The noble Baroness, Lady Morgan, spoke about the importance of raising the status of vocational courses, and that is why we commissioned the report by Professor Alison Wolf on vocational education. We have followed all her excellent recommendations. We have already reformed vocational qualifications at 14, we are in the process of consulting on reforming 16-to-19 vocational qualifications and we have introduced Techbacc. In the past, skills training has been bureaucratic, top-down and complex. The funding of the system has been done through large numbers of people rather than focusing on value. Successive Governments have made the education system for vocational qualification accountable to funding bodies instead of to their customers, learners, businesses and the wider local community.
Under this Government we have ended top-down bureaucracy in FE colleges and supported a massive expansion in apprenticeships programmes, which we are focusing on making of higher quality and of longer duration. However, none of this means anything unless our young people are engaging with education, and we are planning to spend £7.4 million in 2013-14 to fund an education and training place for every 16 or 17 year-old who wants one, and we are raising the participation age.
Our higher education system is a huge success story, as a number of noble Lords have mentioned. We attract large numbers of international students and researchers who bring revenue, expertise and stimulate growth. Our strongest universities are among the best in the world. Education is a valuable and growing export sector worth about £17.5 billion in 2011. About 26,000 international students at over 1,200 UK independent schools contribute £685 million in fees, and around 1.4 million pupils studied at nearly 3,000 British schools overseas, contributing nearly £10 billion in fees. There is a strong overseas demand for educational products and services, including support in building, staffing and inspecting overseas schools. There is also growing interest in developing technical and higher vocational skills.
In the summer we published our education export strategy, which will ensure that British schools, universities, colleges and education businesses continue to stay ahead in the global education market worth about £1 trillion. The noble Baroness, Lady Donaghy, talked about the Institute of Education, which I would be delighted to visit. I was delighted to hear the noble Baroness refer to the World Bank report mentioning the importance of acquiring knowledge and the processing of information, which is why we are increasing the content in our curriculum. I was also delighted to hear her mention the importance of providing incentives so that the stronger teachers can get better paid, which is what performance-related pay is all about. I am beginning to sense the makings of a consensus across the House on the future of education, and perhaps we can begin to see the end of the stone-throwing era.
I agree with the noble Baroness, Lady Dean, about the importance of raising aspirations for our pupils, particularly those from less privileged backgrounds. The noble Baroness, Lady Taylor, talked about those films in the 1960s. I can particularly remember one with Tom Courtenay. I cannot recall what it was called but it made a vivid impression on my mind.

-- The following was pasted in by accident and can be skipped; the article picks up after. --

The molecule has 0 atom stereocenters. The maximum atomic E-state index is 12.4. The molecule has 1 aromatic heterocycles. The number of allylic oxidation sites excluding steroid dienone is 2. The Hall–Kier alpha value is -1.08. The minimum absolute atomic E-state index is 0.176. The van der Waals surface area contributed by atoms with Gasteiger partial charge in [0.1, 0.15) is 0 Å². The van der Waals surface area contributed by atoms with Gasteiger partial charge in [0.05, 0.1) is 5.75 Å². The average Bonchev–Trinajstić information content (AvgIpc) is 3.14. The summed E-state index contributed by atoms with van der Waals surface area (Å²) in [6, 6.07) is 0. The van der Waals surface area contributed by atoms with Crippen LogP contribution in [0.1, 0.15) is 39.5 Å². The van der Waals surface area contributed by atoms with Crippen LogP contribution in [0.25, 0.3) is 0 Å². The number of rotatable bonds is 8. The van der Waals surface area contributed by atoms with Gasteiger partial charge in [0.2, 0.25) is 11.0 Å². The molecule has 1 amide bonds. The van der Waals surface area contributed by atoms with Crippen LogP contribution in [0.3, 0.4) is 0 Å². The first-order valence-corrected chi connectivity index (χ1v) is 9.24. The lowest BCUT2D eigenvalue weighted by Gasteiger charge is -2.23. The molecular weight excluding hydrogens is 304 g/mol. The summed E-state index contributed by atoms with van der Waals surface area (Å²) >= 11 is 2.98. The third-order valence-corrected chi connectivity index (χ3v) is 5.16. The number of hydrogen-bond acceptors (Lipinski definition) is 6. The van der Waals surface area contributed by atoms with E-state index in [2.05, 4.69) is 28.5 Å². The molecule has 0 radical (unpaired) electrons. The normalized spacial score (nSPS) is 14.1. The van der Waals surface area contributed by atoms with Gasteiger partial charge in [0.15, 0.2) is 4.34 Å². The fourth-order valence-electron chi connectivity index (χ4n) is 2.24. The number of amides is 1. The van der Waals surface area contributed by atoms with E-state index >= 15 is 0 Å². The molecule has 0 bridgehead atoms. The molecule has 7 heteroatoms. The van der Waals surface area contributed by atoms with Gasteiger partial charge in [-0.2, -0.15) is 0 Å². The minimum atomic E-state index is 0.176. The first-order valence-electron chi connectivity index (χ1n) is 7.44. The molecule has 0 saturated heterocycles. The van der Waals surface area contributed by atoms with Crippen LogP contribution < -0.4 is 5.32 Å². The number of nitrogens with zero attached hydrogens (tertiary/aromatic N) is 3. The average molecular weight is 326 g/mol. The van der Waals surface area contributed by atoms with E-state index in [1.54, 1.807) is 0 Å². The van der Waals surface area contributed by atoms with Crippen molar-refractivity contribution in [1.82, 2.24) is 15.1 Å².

We must open the door to education much wider for employers. As the noble Lord, Lord Mawson, said, we must provide our pupils with a clear line of sight to the workplace. I have been struck when talking to students about their work experience and visiting places of work; talking to people from the workplace has raised their heads and their ambitions. I look forward to meeting him to see if we can unblock the logjam to which he referred.
I agree with the noble Lord, Lord Graham, that schools should widen their connections with the local community. In my own school we have an active programme of raising aspirations, engaging with community voluntary groups, professions and businesses, which has had a remarkable effect on the aspirations of the children.
The noble Baroness, Lady Taylor, talked about prescription and the freedom to teach. As the noble Baroness, Lady Morgan, knows, one of the things that we in this Government have been very strong on is being much less prescriptive. We have had many conversations with Ofsted about how teachers should teach so that they can teach in the way that they think is best to make progress for their pupils.
Ensuring that all our children receive the best educational outcomes is a priority not just for me, my department and my right honourable friend the Secretary of State for Education but for the whole country, and I am sure that there is consensus across the House about this. In concluding, I again congratulate the right reverend Prelate the Bishop of St Albans and my noble friend Lord Sherbourne on their excellent maiden speeches, and I am grateful to all noble Lords for their contributions to this debate. I thank the noble Baroness, Lady Morgan, for allowing us to discuss these most important matters.
My Lords, I thank noble Lords for taking part in today’s debate, which has been engrossing. I especially thank the right reverend prelate the Bishop of St Albans and the noble Lord, Lord Sherbourne of Didsbury, for their excellent maiden speeches. I am sure that we all look forward to hearing more from them in the future.
I have been struck by the breadth of knowledge and expertise in this House but also by the real experience that so many Members of this House have. We do not do too much stone-throwing here; we seek consensus and ways to try to move educational standards forward in a way that will help economic growth.